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From Mouth Models To Nasal Swabs: WNC Team Goes 3D To Help Flatten Coronavirus Curve

MAHEC Dental Residency Director, Amadeo Valdez, DDS, MAS, and resident Bryan Halstead, DMD, assemble COVID-19 swabs in sterile packaging for distribution.

What happens when a medical student and a dental resident harness 3D technology to help flatten the coronavirus curve in North Carolina?  BPR’s Helen Chickering reports.

Like most dentist offices across North Carolina, The dental clinic at Mountain Area Health Education Center or MAHECis slower these days, with dental residents limited to treating emergency cases.  But the practice is still busy.

[ 3D printer sound  ]

That’s the sound of a 3D printer, and the one at MAHEC’s Asheville office is working nonstop.

“And that  3D printer is usually used for making surgical guides for implants, mouth models, things like that,” says Natalie Raper,  MAHEC’s dental practice administrator.

“We have repurposed that 3D printer and we have begun producing COVID- 19 testing swabs” 

The repurposed printer idea got rolling when Raper was contacted by UNC medical student Kacey Scott, a  former MAHEC medical librarian. Inspired by a national news story,  Scott was in search of a 3D printer to  make face shield.

“We tried to make a face shield on that printer, but it ended up being too small,” says Scott. “One of the 

Credit Sara Christensen
UNC medical student Kacey Scott

dental residents who's kind of the expert in using the dental printer and I looked up templates for making the test swabs and we printed a batch  - and it worked!”

“I have become more familiar than I ever thought I would be with this   3-D printer,” says Dr. Bryan Halstead, the 3D printer expert and MAHEC dental resident.  Halstead  credits a motivated on-line community for sharing templates and other key information that got their operation up and running.  

“We've sort of created this small network of people who have 3-D printers in Asheville and are interested in contributing to this medical need that we have right now.  It is a team effort and we're all -  all the residents and staff are sort of jumping in on this project. It takes many hands for sure.”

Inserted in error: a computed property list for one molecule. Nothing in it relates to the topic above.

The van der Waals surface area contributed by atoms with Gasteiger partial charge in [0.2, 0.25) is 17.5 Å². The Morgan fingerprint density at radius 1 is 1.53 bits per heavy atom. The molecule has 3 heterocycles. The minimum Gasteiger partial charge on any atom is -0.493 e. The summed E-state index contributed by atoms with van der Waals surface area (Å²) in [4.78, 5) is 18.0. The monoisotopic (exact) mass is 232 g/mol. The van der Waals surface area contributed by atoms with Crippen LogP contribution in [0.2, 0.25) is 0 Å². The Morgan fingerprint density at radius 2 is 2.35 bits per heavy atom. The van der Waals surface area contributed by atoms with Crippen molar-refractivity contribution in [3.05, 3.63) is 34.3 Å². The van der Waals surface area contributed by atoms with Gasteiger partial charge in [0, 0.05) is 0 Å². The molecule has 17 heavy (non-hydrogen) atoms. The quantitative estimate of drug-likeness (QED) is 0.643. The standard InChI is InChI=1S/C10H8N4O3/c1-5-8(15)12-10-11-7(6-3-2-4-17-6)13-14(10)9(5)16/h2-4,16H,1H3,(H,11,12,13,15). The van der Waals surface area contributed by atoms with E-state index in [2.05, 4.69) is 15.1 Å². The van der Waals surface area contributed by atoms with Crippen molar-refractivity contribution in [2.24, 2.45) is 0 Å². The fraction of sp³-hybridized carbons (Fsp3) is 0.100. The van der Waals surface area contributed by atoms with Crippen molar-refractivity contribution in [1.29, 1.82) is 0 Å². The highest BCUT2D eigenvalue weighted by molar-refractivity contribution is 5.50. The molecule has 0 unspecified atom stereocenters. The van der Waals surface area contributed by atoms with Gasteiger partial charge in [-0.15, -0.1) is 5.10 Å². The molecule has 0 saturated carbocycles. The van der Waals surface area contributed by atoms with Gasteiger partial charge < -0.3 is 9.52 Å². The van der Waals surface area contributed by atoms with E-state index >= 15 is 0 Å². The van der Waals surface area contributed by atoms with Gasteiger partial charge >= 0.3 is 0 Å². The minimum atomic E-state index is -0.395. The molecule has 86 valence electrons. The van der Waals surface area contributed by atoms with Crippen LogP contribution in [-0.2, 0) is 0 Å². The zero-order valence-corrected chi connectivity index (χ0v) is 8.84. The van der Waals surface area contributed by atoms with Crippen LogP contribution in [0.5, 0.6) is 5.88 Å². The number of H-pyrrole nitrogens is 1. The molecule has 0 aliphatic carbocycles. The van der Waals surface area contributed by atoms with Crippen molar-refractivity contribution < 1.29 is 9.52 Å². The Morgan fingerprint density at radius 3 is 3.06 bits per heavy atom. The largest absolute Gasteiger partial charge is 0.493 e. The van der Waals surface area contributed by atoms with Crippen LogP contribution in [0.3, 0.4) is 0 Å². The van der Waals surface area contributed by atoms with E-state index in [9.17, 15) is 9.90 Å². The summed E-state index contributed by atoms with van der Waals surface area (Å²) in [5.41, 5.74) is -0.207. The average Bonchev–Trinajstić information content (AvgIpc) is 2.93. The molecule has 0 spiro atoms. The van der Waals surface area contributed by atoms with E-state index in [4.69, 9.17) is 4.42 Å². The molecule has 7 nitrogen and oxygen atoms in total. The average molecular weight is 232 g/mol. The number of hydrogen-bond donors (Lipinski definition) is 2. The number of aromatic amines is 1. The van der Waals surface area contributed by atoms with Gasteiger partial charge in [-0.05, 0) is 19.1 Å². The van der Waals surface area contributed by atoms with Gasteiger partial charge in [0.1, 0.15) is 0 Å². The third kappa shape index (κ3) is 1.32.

Administrator Natalie Raper says they are hoping to make about 4,000 swabs in 30 days. “And those swabs will be produced in the MAHEC dental health center clinic (sterilized and packaged and the MAHEC dental health center clinic) and then they will be distributed a testing site free of charge specifically for those that serve vulnerable populations in Western North Carolina.

Credit MAHEC
First batch of 3D printed MAHEC test swabs - success!

And while it was not part of their planned education curriculum,  both Halstead and Scott say it’s been an incredible learning experience.

“I think it is maybe too soon to know what the overall impact will be,” says Scott.  “But I  think just having a sense of contributing and supporting the community and being helpful and useful when it's really easy to feel frustrated and futile about our current situation. That's been really a rewarding aspect.”

“I imagine in the next month or so, you’ll see a whole lot more testing,” says Halstead.  “So, I hope that what we're doing  is helpful and helps get the world back to the way things, uh – should be running.”

A 3D team effort spearheaded by a third-year medical student  and a soon to be graduating dental resident who are going above and beyond during this uncertain time to help  North Carolina flatten the coronavirus curve.  I’m Helen Chickering, BPR News.

Footnote to this story.  Kacey Scott didn't give up on that face shield project, she and fellow UNC medical students joined an effort underway at UNC Asheville - which also has a 3D printer dedicated to making test swabs.  Mark Hursty, a lecturer in New Media at UNC Asheville was instrumental in spearheading and coordinating the effort.  A number of organizations have helped support the PPE-making missions with funding. 

Helen Chickering is a host and reporter on Blue Ridge Public Radio. She joined the station in November 2014.